Like ordinary capitalistic stores, items here are for sale. But the big difference is, in KOMUN commodities are not meant for generating profit. For instance, if the retail price of rice in capitalistic stores is P40 per kilo, which is factored in with a mark-up of P15 from its wholesale price of P25, in KOMUN STORE, rice is passed on to the members at that same wholesale price of P25.

    No profit? No profit!

    This is because strictly speaking, KOMUN STORE is not for generating selfish enrichment but outlet for pure service of the people.

    In fact, KOMUN STORE is not really a retail store but rather, as stated above, a central outlet for the daily living needs of the members, and commodities here are not exactly merchandises for sale but rather what can be likened to rations fixed for distribution to specific members.

    A family goes to the KOMUN STORE at each start of day and gets its assigned goods for the day. The process is meticulously recorded in order to ensure that no family gets more than what is allotted to it. Also by means of this recording process, it is ascertained that no non-members of KOMUN can get anything from the KOMUN STORE.

    The question is, in that case wherein KOMUN STORE does make profit, how will it survive?

    The minute the KOMUN STORE operation starts, there is no stopping its progress. Capitalistic stores won’t be able to compete with it due to the bare capital recoupment – no profit – nature of its operation. Buyers will flock to the KOMUN STORE, but because KOMUN STORE is exclusively for members only, these customers will be enticed to join KOMUN     in order to avail of the Community’s benefits.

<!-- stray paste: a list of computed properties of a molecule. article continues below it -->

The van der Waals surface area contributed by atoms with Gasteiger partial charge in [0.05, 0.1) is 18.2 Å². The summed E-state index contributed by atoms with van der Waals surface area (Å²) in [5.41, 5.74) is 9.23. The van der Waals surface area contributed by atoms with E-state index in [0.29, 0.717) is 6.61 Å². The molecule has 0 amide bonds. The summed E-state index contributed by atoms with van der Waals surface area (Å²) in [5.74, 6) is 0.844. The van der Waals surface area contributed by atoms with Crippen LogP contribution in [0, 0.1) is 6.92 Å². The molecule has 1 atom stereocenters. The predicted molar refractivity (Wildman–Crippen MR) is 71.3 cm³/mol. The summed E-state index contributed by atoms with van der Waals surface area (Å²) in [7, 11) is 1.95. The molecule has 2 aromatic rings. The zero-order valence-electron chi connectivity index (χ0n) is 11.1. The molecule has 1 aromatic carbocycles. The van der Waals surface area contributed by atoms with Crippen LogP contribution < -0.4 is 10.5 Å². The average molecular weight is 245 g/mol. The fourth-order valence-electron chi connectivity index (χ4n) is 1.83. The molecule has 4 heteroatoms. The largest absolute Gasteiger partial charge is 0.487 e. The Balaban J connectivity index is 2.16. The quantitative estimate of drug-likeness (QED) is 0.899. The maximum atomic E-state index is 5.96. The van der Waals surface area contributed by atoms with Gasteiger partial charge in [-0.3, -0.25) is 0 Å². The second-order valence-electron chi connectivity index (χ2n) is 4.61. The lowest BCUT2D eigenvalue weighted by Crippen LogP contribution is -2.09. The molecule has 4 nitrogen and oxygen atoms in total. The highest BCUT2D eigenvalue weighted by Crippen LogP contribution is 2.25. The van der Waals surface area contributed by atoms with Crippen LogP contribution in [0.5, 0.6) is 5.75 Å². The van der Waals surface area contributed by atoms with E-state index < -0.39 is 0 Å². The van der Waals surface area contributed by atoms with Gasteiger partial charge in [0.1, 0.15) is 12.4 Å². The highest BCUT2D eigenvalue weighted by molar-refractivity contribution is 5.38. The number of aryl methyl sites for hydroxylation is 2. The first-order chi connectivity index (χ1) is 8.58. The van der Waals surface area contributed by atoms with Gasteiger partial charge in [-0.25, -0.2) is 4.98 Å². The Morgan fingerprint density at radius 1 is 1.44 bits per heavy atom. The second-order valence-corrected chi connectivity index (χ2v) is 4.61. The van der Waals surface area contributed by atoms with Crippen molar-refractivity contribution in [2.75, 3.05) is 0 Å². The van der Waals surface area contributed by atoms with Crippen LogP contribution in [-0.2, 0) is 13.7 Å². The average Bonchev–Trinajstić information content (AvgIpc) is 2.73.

KOMUN STORE is the mechanism that will siphon the colossal crowd of buyers into the KOMUN MOVEMENT whose magnitude, at the end of the designed process, will, in the wink of an eye, qualitatively transform into political power.

    Yes, procurement of commodities at the KOMUN STORE is without profit, but it is this very profitlessness of its operation that is the assurance of its growth.

    One particularly strict requirement of KOMUN is its prohibition to its members to buy anything from capitalistic stores. Violators of this requirement will be dismissed from the community. Who would want to get out of a system wherein even if you don’t have money today, or even tomorrow, or day after day after tomorrow you are assured that you and your family will eat, you will have medicine for your sick child and the rest of your children will continue to go to school.

    III – Basic unit of membership
    The family is the basic unit of membership in KOMUN/.

    Just as all members of a family are collectively covered by the benefits given by KOMUN, so are they also covered by its rules and regulations, like the prohibition on buying from capitalistic stores. The same thing goes for the implementation of the decisions of KOMUN. Families in their entireties will be made sure to implement the decisions of KOMUN.

    It is always the case that economic power begets political power.

    KOMUN first achieves economic power. Once this is done, political power will follow.